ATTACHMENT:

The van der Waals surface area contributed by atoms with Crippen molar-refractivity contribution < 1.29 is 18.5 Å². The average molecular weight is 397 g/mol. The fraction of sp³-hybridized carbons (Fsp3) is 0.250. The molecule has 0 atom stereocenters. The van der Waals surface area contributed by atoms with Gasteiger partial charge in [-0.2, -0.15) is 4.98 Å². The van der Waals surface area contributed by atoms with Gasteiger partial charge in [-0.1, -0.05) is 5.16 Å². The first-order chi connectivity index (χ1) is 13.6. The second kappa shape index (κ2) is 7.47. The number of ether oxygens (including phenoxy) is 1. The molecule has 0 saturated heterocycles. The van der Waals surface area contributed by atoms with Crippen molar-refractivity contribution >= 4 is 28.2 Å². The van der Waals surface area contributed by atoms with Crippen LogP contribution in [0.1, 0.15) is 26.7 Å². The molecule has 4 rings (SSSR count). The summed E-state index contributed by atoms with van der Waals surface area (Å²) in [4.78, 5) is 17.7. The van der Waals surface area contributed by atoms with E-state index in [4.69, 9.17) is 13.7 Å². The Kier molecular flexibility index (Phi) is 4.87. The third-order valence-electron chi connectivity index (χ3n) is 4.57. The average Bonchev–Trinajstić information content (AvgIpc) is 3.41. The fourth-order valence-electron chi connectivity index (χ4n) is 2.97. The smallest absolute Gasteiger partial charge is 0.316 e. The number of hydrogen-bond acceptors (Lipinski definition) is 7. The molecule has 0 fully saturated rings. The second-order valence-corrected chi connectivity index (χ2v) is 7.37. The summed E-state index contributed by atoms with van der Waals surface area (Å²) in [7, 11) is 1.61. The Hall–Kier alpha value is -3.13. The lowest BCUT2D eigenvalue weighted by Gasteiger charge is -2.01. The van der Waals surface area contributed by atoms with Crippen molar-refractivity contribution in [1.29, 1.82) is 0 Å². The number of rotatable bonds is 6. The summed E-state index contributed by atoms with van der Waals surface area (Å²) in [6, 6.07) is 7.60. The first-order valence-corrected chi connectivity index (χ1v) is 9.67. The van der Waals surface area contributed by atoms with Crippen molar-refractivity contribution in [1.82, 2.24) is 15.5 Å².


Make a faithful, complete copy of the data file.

The van der Waals surface area contributed by atoms with Crippen molar-refractivity contribution < 1.29 is 18.5 Å². The average molecular weight is 397 g/mol. The fraction of sp³-hybridized carbons (Fsp3) is 0.250. The molecule has 0 atom stereocenters. The van der Waals surface area contributed by atoms with Gasteiger partial charge in [-0.2, -0.15) is 4.98 Å². The van der Waals surface area contributed by atoms with Gasteiger partial charge in [-0.1, -0.05) is 5.16 Å². The first-order chi connectivity index (χ1) is 13.6. The second kappa shape index (κ2) is 7.47. The number of ether oxygens (including phenoxy) is 1. The molecule has 0 saturated heterocycles. The van der Waals surface area contributed by atoms with Crippen molar-refractivity contribution >= 4 is 28.2 Å². The van der Waals surface area contributed by atoms with Crippen LogP contribution in [0.1, 0.15) is 26.7 Å². The molecule has 4 rings (SSSR count). The summed E-state index contributed by atoms with van der Waals surface area (Å²) in [4.78, 5) is 17.7. The van der Waals surface area contributed by atoms with E-state index in [4.69, 9.17) is 13.7 Å². The Kier molecular flexibility index (Phi) is 4.87. The third-order valence-electron chi connectivity index (χ3n) is 4.57. The average Bonchev–Trinajstić information content (AvgIpc) is 3.41. The fourth-order valence-electron chi connectivity index (χ4n) is 2.97. The smallest absolute Gasteiger partial charge is 0.316 e. The number of hydrogen-bond acceptors (Lipinski definition) is 7. The molecule has 0 fully saturated rings. The second-order valence-corrected chi connectivity index (χ2v) is 7.37. The summed E-state index contributed by atoms with van der Waals surface area (Å²) in [7, 11) is 1.61. The Hall–Kier alpha value is -3.13. The lowest BCUT2D eigenvalue weighted by Gasteiger charge is -2.01. The van der Waals surface area contributed by atoms with Crippen molar-refractivity contribution in [1.29, 1.82) is 0 Å². The number of rotatable bonds is 6. The summed E-state index contributed by atoms with van der Waals surface area (Å²) in [6, 6.07) is 7.60. The first-order valence-corrected chi connectivity index (χ1v) is 9.67. The van der Waals surface area contributed by atoms with Crippen molar-refractivity contribution in [1.82, 2.24) is 15.5 Å².